Just a couple verses before this story, Jesus calls his first disciples. Like Nicodemus, these first disciples have heard about Jesus, and they too have some questions. “Where are you staying?” one of them asks. “Come and see,” is Jesus’ reply. Upon hearing where Jesus is from, another would-be disciple asks, mockingly, “Can anything good come out of Nazareth?” His friend replies, “Come and see.” The amazing thing is that each of these seekers accepts that “come and see” invitation. They don’t really know where it will take them or what lies ahead. They have far more questions than answers. But they hear the call: “Come and see.” And thus begins their journey with Jesus. But Nicodemus? He just wants the answers. He’s not looking for a journey whose destination is unknown.


I want to be more like Abraham, or like these first disciples of Jesus—one who hears the call and immediately follows. But I’m usually more like Nicodemus. Most of the time, I’m willing to accept the call to follow Jesus, but only if it’s safe. Only if I can see exactly where it will take me. Only if it passes my cost-benefit analysis. Only if it fits with my own plans for the future.

The truth is, I don’t think there really are that many Abrahams in the world. Actually, Abraham himself isn’t even a perfect model of faith. A bit later in Genesis we will learn that even though God had promised to make of Abraham and Sarah a “great nation” of countless descendants, Abraham doesn’t trust that Sarah, who is already a old woman, will ever be able to conceive. So he takes matters into his own hands and has a child by Sarah’s servant, Hagar. Eventually, at the age of 90, Sarah does conceive a child, Isaac, who becomes the heir of the promise.

God seems to understand that imperfect, unfaithful people are all there is to work with. God doesn’t give up on Abraham, even when he mistrusts the promise of a child. And God doesn’t give up on Nicodemus, either. In fact, Nicodemus will show up two more times in the Gospel of John. In chapter 7, when his fellow Pharisees are becoming more and more furious with Jesus and want to see him arrested, Nicodemus defends Jesus and argues for a fair trial. And in chapter 19, after Jesus has been put to death, Nicodemus joins up with Joseph of Arimathea, and together they prepare Jesus’ body for burial and place him in the tomb. For Abraham, for Nicodemus—and I would guess for all of us—faith is a murky, ambiguous effort. It’s a winding road with peaks and valleys, moments when we’re learning to trust, and others when we give in to doubt.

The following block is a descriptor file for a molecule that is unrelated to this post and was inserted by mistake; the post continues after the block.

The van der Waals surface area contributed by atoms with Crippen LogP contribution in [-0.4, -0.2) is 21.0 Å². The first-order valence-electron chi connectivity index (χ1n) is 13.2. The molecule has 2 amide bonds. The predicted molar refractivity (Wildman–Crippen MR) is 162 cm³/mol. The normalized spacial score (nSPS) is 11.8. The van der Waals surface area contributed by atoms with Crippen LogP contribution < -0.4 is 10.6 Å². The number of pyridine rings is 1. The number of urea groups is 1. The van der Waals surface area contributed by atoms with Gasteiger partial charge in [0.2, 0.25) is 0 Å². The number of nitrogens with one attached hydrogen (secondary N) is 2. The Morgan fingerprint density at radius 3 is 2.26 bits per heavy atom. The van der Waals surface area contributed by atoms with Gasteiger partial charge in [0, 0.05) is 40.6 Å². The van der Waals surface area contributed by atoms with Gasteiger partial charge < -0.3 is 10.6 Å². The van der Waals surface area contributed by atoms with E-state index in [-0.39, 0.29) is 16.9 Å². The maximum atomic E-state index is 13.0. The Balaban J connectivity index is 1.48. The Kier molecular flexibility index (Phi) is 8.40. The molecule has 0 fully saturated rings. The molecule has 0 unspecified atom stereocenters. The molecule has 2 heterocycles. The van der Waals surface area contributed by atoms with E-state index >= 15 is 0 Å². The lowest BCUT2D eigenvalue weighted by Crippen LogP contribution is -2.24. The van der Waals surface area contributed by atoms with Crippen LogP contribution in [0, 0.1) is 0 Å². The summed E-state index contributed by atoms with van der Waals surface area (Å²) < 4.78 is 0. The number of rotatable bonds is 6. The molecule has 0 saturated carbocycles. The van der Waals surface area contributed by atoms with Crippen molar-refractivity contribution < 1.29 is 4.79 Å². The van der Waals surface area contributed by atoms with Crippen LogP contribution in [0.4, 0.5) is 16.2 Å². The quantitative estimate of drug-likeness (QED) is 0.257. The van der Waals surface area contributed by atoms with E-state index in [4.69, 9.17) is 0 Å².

I love what Rainer Maria Rilke writes in his book Letters to a Young Poet. He says: “I would like to beg you… to have patience with everything that is unsolved in your heart and to try to cherish the questions themselves like closed rooms and like books written in a very strange tongue. Do not search now for the answers, which cannot be given you because you could not live with them. It is a matter of living everything. Live the questions now. Perhaps you will then gradually, without noticing it, one distant day live right into the answer.”

God extends a standing invitation: “Come and see.” Come along for the ride. It’s not the destination that matters; what matters is the journey. We become people of faith on the way; we live into faith. God will continue to call us, like Abraham and Sarah, from places of safety and security to ventures of which we cannot see the ending, by paths as yet untrodden. God will continue to call us, like Nicodemus, out of our desire for certainty into the unknown. God will call us—to journey, to struggle, to find ourselves born anew.

Resources consulted:

Stephen Cook, “On Beyond,” on Day1, accessed March 11, 2017,

Mary Halvorson, “Preaching Helps: Second Sunday in Lent, March 12, 2017,” in Currents in Theology and Mission, January 2017, accessed March 11, 2017,

Deborah J. Kapp, “John 3:1-17: Pastoral Perspective,” in Feasting on the Word: Preaching the Revised Common Lectionary, Year A, Vol. 2, eds. David L. Bartlett and Barbara Brown Taylor (Louisville: Westminster John Knox, 2010).

Karoline M. Lewis, “John 3:1-17: Exegetical Perspective,” in Feasting on the Word: Preaching the Revised Common Lectionary, Year A, Vol. 2, eds. David L. Bartlett and Barbara Brown Taylor (Louisville: Westminster John Knox, 2010).

Rainer Maria Rilke, Letters to a Young Poet, quoted by Mary Halvorson.

The featured image for this post, “What?” is copyright (c) 2010 Véronique Debord-Lazaro and made available under an Attribution-ShareAlike 2.0 Generic license. Image has been cropped.